In operation, the self expanding ribbon prosthesis 171 is compressed and wound around a delivery catheter 172, as seen in FIG. 10B. Since the ribbon 170 is configured to expand to a larger diameter than the delivery catheter 172, the ribbon 170 will spread out along the catheter 172 in a non-overlapping layout. The ribbon 170 is maintained in a compressed state on the catheter 172 by a sheath (not shown) positioned over the ribbon, 170, however, alternative compression techniques may be used also, such as a trigger wire (not shown) wrapped around the ribbon 170 and releasable by the user.

As with previous embodiments described in this application, a distal end of the delivery catheter is positioned within a patient at a desired treatment location (e.g. within a vessel). Once in place, ribbon 170 is released from the catheter 172, expanding in height, while compressing in length until the curls of ribbon 170 overlap each other and press against the wall of the vessel. Thus, the self expanding ribbon prosthesis 171 functions similarly to the prosthesis of FIGS. 1 and 2 to prevent plaque, debris, emboli, clots, and other material from dislodging and causing complications downstream. As with previously described embodiments in this application, the self expanding ribbon prosthesis 171 may be used with other treatments, such as a stent or catheter balloon.

External Self Compressing Prosthesis

FIG. 11 illustrates yet another preferred embodiment according to the present invention. An external self compressing prosthesis 200 has a generally ribbon-like structure, similar in overall structure and material to the self expanding ribbon prosthesis 171 shown in FIGS. 10A-10C. However, the external self compressing prosthesis 200 is structured to contract instead of expand, allowing the external self compressing prosthesis 200 to conform to an external organ for treatment purposes, such as the vessel 102 seen in FIG. 11.

For example, the external self contracting prosthesis 200 may be positioned around a vessel 102 after a vascular incision has been made. The material of external self contracting prosthesis 200 may be structured to facilitate cellular ingrowth, as previously described in this application. Thus, with a compatible porosity, the external self contracting prosthesis 200 develops a neo-adventitia. Additionally, drugs may be included to elute from the external self contracting prosthesis 200 for a variety of different treatment purposes, for example to limit hyperplasia, provide anti-thrombotic effects, promote adventitial organized and beneficial cellular ingrowth, promote adventitial neovascularization, promote a neoadventitia, limit adventitial scarring, or inhibit adventitial neovascularization.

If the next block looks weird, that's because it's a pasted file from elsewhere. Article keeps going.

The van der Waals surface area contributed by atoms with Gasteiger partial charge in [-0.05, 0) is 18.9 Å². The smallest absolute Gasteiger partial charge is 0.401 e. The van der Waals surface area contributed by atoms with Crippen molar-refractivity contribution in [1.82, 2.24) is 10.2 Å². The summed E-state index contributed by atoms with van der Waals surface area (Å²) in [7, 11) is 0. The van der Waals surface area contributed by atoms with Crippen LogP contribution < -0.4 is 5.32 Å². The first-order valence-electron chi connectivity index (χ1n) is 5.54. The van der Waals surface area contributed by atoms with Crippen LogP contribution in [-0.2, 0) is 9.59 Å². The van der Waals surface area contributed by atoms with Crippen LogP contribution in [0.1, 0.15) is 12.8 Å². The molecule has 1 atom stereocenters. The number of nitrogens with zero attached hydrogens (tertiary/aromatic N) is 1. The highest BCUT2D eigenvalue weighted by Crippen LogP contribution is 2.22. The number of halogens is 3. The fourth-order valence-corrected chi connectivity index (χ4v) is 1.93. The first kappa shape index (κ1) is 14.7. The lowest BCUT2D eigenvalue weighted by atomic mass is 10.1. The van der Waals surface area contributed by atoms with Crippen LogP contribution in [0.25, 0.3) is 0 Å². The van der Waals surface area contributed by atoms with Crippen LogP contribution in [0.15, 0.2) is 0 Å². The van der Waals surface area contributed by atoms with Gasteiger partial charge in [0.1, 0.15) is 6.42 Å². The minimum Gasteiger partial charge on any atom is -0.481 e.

The material of external self contracting prosthesis 200 may be bioabsorbable with a programmable dissolution rate, preferably programmed to dissolve after cellular growth has sufficiently infiltrated the prosthesis 200 to remain intact of its own accord. Additionally, the prosthesis 200 may be anchored to the organ by way of needles, hooks, brief electrical energy burst coagulating proteins or other biological molecules to the surface of the prosthesis 200, adhesive substances, or other anchoring methods.

In addition to tube shapes, the self contracting prosthesis may be formed to a number of shapes, such as the heart prosthesis 210 seen in FIGS. 12 and 13. The heart prosthesis 210 may be used for many potential heart 212 treatments, such as constraining the size of a heart 212 to prevent a specific growth size or drug delivery. For example, potential drugs may include statins, anti-inflammatory agents, anti-platetet (including antibodies such as Gp IIb/IIIa antibody), substances to dissolve calcium or lipids, or matrix metalloprotease. As with previously described embodiments of this application, struts 211 may be included for structural and contracting support.